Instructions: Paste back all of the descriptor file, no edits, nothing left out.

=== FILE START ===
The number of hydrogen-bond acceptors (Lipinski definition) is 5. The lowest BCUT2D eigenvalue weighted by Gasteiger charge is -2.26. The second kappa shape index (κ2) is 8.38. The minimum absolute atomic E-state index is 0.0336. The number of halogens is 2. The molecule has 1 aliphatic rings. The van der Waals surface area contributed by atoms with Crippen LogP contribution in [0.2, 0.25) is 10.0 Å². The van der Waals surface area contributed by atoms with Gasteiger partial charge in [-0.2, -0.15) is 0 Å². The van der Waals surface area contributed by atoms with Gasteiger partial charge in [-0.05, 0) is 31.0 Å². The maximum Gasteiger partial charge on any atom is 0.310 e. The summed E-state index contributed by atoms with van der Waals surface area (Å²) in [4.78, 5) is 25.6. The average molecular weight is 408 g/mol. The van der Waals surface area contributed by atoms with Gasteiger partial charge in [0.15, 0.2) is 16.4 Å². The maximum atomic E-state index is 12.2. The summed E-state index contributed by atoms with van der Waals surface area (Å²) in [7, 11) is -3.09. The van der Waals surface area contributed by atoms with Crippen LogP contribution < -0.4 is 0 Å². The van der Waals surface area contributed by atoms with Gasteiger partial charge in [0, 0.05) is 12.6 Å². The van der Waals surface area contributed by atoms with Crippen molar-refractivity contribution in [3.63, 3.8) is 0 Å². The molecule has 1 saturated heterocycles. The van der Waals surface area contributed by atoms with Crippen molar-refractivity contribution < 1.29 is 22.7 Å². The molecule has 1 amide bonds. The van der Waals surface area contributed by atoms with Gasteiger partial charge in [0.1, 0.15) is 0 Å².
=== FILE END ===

The number of hydrogen-bond acceptors (Lipinski definition) is 5. The lowest BCUT2D eigenvalue weighted by Gasteiger charge is -2.26. The second kappa shape index (κ2) is 8.38. The minimum absolute atomic E-state index is 0.0336. The number of halogens is 2. The molecule has 1 aliphatic rings. The van der Waals surface area contributed by atoms with Crippen LogP contribution in [0.2, 0.25) is 10.0 Å². The van der Waals surface area contributed by atoms with Gasteiger partial charge in [-0.2, -0.15) is 0 Å². The van der Waals surface area contributed by atoms with Gasteiger partial charge in [-0.05, 0) is 31.0 Å². The maximum Gasteiger partial charge on any atom is 0.310 e. The summed E-state index contributed by atoms with van der Waals surface area (Å²) in [4.78, 5) is 25.6. The average molecular weight is 408 g/mol. The van der Waals surface area contributed by atoms with Gasteiger partial charge in [0.15, 0.2) is 16.4 Å². The maximum atomic E-state index is 12.2. The summed E-state index contributed by atoms with van der Waals surface area (Å²) in [7, 11) is -3.09. The van der Waals surface area contributed by atoms with Crippen LogP contribution < -0.4 is 0 Å². The van der Waals surface area contributed by atoms with Gasteiger partial charge in [0, 0.05) is 12.6 Å². The van der Waals surface area contributed by atoms with Crippen molar-refractivity contribution in [3.63, 3.8) is 0 Å². The molecule has 1 saturated heterocycles. The van der Waals surface area contributed by atoms with Crippen molar-refractivity contribution < 1.29 is 22.7 Å². The molecule has 1 amide bonds. The van der Waals surface area contributed by atoms with Gasteiger partial charge in [0.1, 0.15) is 0 Å².